'Lawn-mowing business' moved Housing NZ tenant
A Housing New Zealand contractor sent a trailer and a vehicle with tools and grass clippings to move a tenant.
Now Nelson woman Debby Verdonk is questioning the suitability of the company contracted by Housing NZ to move state housing tenant Jo Paterson into her new flat in Richmond.
Ms Verdonk said the movers subcontracted by Switched on Contracting, which handles maintenance contracts for Housing NZ, turned up with a trailer and a vehicle full of tools and grass clippings.
"They're putting her stuff in there and they have got nothing to wrap it in. The van stinks of petrol.
"This is meant to be a professional moving firm contracted through Housing NZ. It's a lawn-mowing business," she said.
Housing NZ acting southern regional manager Symon Leggett refused to answer questions about the moving company, saying the arrangements between the agency and its contractors were "commercially sensitive".
Ms Paterson's ex-partner, Warwick James, said he intervened when the contractors were roping a cedar table on to a trailer with nylon ropes.
"They were going to do a lot of damage," he said.
"It wasn't a professional moving company at all. They used a van, which was used for a lawn-mowing service. It had petrol cans and things like that in it."
The Nelson Mail reported Ms Paterson's plight two weeks ago. She and her daughter have lived in a flat in Stoke for 4 1/2 years, which flooded six times in that period due to burst pipes.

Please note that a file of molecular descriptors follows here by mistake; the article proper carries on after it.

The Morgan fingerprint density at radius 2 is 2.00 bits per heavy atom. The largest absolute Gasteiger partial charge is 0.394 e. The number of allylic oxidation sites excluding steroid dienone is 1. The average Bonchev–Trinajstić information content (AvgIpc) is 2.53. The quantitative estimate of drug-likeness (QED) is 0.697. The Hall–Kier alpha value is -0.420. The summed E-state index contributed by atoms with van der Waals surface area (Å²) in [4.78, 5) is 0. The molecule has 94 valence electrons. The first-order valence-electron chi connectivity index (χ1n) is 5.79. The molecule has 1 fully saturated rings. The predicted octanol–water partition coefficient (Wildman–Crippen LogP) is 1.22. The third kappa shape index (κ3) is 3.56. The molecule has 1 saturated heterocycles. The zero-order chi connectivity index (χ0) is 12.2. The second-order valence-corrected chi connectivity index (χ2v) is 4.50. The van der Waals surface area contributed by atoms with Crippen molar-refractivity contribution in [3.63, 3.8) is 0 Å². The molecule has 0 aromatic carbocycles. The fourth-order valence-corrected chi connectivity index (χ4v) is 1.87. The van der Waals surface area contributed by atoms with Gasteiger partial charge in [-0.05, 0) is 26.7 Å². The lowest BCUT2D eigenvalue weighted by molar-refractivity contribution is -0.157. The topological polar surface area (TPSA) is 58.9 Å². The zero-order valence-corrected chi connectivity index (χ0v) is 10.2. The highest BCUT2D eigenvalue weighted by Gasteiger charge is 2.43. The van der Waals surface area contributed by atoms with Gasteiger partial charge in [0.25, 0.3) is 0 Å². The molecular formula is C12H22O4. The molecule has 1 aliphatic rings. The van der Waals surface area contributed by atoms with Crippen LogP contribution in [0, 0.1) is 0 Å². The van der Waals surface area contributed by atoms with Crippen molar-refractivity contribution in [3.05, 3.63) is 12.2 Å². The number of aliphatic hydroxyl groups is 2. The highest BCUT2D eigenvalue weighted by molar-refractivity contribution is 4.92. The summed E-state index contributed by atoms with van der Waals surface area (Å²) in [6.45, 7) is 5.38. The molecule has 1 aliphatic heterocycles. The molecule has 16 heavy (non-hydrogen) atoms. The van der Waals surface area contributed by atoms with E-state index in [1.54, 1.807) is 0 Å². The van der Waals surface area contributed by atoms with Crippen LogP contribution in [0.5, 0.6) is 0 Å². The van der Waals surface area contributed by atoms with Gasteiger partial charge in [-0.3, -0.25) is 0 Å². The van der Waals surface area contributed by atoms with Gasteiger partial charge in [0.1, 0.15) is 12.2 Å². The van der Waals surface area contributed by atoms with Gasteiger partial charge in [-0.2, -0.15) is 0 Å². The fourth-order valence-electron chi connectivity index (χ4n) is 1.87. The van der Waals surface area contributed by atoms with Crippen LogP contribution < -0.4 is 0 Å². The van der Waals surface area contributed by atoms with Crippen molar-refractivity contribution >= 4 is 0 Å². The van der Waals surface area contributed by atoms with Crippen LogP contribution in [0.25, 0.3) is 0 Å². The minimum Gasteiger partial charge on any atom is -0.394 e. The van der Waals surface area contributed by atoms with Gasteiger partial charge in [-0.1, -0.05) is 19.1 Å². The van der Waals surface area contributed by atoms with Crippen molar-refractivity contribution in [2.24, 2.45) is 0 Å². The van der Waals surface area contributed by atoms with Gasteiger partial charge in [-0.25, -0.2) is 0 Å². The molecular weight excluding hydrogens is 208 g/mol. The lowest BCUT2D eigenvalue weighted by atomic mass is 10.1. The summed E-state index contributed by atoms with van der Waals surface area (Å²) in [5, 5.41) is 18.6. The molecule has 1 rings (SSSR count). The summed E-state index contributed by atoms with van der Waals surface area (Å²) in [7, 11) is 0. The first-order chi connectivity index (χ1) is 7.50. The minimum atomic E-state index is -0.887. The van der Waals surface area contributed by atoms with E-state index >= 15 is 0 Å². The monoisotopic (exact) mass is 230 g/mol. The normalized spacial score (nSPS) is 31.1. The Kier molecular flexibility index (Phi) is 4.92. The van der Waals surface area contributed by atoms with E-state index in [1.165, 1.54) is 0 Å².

Her monthly power bill was more than $600 some months, when the agency used industrial fans and dehumidifiers to dry the house out.
Housing NZ then accepted fault and offered to pay compensation for her power bills and to help her move into a new state house.
Ms Verdonk said the moving company contracted by Switched on Contracting was not up to standard.
"I wish that I was the housing minister of New Zealand, because I would be rectifying things like this. If it was me, heads would be rolling. I'm angry, because it's not right," she said.
Switched on Contracting manager Nicholas Chin said the moving company sounded "unusual", but he did not know the details of the situation.
Mr Chin said Switched on Contracting dealt with about 1000 jobs a week in Christchurch, Marlborough and the West Coast, most of which were for Housing NZ.
The branch in Nelson subcontracted most of its jobs for Housing NZ out to other companies, he said.
"The contractors that we utilise have been working for us for quite a while. All our contractors are vetted. There's a very strict induction," he said.
Mr Chin said Switched on Contracting usually gave Housing NZ three pricing options for jobs. "The work we do depends on the instructions we receive."
The Nelson Mail